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On The Limits of Counting 7 min read

On The Limits of Counting

Sports and records, plus creating art through grief, OpenAI, John Gregory Dunne on screenwriting, 50 years of Stephen King, Furiosa, and more.

By Cary Littlejohn

It’s been two weeks since I sent out this newsletter. That’s mostly because I decided to take Memorial Day weekend off, like the rest of the country. 

While I was away, my girlfriend and I went to a St. Louis Cardinals game. It was her first-ever MLB game, and it was a great one: 4-3 Cardinals over the Cubs.

I’ve been thinking a lot about the beauty of sports since that evening. We saw undeniably beautiful plays that any Major League game can provide on a given night. But I don’t think there was anything particularly momentous or record-breaking about either team’s performance. 

The MLB just righted a longstanding wrong: stats from the Negro Leagues are considered part of the MLB’s record books. This was long overdue, and it’s a great development that young kids will now grow up memorizing stats that include names like Josh Gibson and Satchel Paige. 

I no doubt grew up in that way, equating my ability to recall stats as a signifier of my fandom, and this was years before the stats-focused data-driven trends that now pervade sports discourse.

Even though the stats are now more complete and honest, I’m more aware than ever of their limitations.

Yes, stats are the timeless measurements we’ve created for ourselves to document the careers of athletes we love. They remain incredibly effective of giving quantitative representations of careers, seasons, and even games. (Baseball especially loves to count things; everything that could be counted and tracked most assuredly is.) Stats provide much-needed ammo for unanswerable questions like “Who’s the greatest [fill in the blank]?” Stats seem fair and objective and consistent, which we appreciate as games evolve and change.

But as I thought back on my girlfriend’s first-ever professional baseball game, I realized just how little the stats actually matter to our enjoyment of the game. I love what they provide for those who see the world numbers first, but I’ve never been able to do it. I prefer the qualitative to the quantitative. No matter how brilliantly baseball can be reduced to box scores that paint entire pictures to those who can read them, the box score pales in comparison to witnessing a routine groundout to the shortstop with a cannon for an arm or a runner scoring from second by beating a just-in-time throw from right-center. It’s poetry in motion, and whenever the stats are rendered, that motion is flattened out; we’re simply left with the prose of history. 

I’ve thought about this beyond baseball, the sport which I played the most growing up and for which I might have the deepest appreciation that defies rational explanation. Courtney and I have been watching a lot of French Open coverage the past two weekends, and while I have loved a lot of the matches I’ve watched, I just find myself missing Roger Federer. His were the records I cherished, namely because I watched along and cheered for him as he chased them. His was the most beautiful game, the highest aspiration for the sport, true poetry in motion. Last weekend when I watched Rafael Nadal play what might be his final match, I reflected on my complicated view of him during those years. He was the buzz saw that my hero kept running into, derailing and prolonging record-setting attempts. But I was choked up to think of him going into retirement, like Roger before him, and I realized that Rafa’s dominance (over Roger in many instances) didn’t diminish what I saw in Roger’s play or the career he mounted. Same with Novak Djokovic now, still going, still dismantling both Roger and Rafa’s records. When I look back on the game of tennis 20 years from now, I won’t have any doubt who was the greatest to do it, because of what I saw and felt watching Roger play. The record books, for one, will not agree with me, but that’s OK.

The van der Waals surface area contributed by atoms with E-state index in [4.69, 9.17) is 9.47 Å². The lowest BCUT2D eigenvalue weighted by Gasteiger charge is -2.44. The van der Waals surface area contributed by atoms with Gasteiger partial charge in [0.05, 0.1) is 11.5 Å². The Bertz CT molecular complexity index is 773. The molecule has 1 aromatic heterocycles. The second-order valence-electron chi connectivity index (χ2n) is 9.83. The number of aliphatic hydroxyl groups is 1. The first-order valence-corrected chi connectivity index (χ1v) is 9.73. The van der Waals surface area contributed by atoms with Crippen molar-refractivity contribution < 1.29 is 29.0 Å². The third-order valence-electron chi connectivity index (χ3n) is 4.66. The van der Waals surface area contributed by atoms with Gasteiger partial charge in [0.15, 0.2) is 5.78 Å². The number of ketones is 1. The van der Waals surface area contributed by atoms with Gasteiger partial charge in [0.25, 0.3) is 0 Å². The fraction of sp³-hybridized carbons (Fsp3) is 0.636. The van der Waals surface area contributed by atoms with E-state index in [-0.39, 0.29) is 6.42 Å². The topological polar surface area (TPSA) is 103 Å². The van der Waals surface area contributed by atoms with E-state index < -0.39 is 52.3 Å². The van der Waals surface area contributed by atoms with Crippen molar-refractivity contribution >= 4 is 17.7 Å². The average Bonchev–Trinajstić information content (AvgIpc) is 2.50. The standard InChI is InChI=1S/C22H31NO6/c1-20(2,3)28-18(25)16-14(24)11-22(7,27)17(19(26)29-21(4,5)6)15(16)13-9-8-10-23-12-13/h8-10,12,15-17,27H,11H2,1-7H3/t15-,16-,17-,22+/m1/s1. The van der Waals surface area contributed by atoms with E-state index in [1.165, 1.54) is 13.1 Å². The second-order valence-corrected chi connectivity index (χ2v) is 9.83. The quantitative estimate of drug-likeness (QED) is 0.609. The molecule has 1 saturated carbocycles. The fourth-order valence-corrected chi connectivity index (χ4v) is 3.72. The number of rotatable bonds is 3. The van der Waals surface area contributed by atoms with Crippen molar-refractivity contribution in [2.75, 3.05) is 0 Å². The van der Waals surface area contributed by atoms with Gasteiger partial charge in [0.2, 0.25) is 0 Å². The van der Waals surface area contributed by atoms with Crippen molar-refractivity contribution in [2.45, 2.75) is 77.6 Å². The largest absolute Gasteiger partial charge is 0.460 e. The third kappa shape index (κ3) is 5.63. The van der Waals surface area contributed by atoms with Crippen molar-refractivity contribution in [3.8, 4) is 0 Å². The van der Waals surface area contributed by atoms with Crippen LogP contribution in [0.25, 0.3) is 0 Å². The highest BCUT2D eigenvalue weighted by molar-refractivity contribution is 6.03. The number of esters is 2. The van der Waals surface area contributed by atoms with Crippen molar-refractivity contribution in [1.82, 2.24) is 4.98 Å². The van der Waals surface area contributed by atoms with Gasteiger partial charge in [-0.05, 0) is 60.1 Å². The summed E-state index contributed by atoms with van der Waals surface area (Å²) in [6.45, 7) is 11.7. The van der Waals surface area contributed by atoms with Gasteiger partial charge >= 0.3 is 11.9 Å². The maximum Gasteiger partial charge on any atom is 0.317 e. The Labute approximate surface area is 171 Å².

Ten Worth Your Time

  1. This is a great read from Outside about the man who keeps the records, unofficially but with serious credibility, of those who climb the tallest mountains in the world. It’s the story of Eberhard Jurgalski, an amateur archivist who runs the website, and how his findings revealed that Reinhold Messner, the man celebrated for first summiting all 14 8,000-meter peaks, did not actually reach the summits in some of his climbs. Messner never lied about the climbs; he just stopped at a false summit. It’s an interesting piece just for the niche drama of it all, this low-grade feud between the two men, but it also raises deeper and more philosophical questions about the nature of records in general and alpine climbing in particular.